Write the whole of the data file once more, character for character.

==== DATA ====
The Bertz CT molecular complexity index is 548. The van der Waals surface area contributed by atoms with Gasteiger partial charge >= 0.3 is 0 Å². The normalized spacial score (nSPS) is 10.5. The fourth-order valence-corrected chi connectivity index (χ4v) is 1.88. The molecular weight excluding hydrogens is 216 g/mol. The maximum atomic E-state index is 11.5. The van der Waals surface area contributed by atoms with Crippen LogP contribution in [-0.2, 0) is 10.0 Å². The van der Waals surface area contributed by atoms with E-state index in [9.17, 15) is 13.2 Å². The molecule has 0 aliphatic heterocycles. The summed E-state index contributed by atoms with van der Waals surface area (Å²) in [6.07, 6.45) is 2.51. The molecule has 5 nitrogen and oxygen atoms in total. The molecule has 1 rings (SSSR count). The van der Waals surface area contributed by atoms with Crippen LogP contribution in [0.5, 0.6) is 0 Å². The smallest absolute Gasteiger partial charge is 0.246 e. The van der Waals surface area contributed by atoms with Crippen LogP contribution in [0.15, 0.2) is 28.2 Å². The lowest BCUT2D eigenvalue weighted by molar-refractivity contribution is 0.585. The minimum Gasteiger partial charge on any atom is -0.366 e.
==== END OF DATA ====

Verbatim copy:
The Bertz CT molecular complexity index is 548. The van der Waals surface area contributed by atoms with Gasteiger partial charge >= 0.3 is 0 Å². The normalized spacial score (nSPS) is 10.5. The fourth-order valence-corrected chi connectivity index (χ4v) is 1.88. The molecular weight excluding hydrogens is 216 g/mol. The maximum atomic E-state index is 11.5. The van der Waals surface area contributed by atoms with Crippen LogP contribution in [-0.2, 0) is 10.0 Å². The van der Waals surface area contributed by atoms with E-state index in [9.17, 15) is 13.2 Å². The molecule has 0 aliphatic heterocycles. The summed E-state index contributed by atoms with van der Waals surface area (Å²) in [6.07, 6.45) is 2.51. The molecule has 5 nitrogen and oxygen atoms in total. The molecule has 1 rings (SSSR count). The van der Waals surface area contributed by atoms with Crippen LogP contribution in [0.5, 0.6) is 0 Å². The smallest absolute Gasteiger partial charge is 0.246 e. The van der Waals surface area contributed by atoms with Crippen LogP contribution in [0.15, 0.2) is 28.2 Å². The lowest BCUT2D eigenvalue weighted by molar-refractivity contribution is 0.585. The minimum Gasteiger partial charge on any atom is -0.366 e.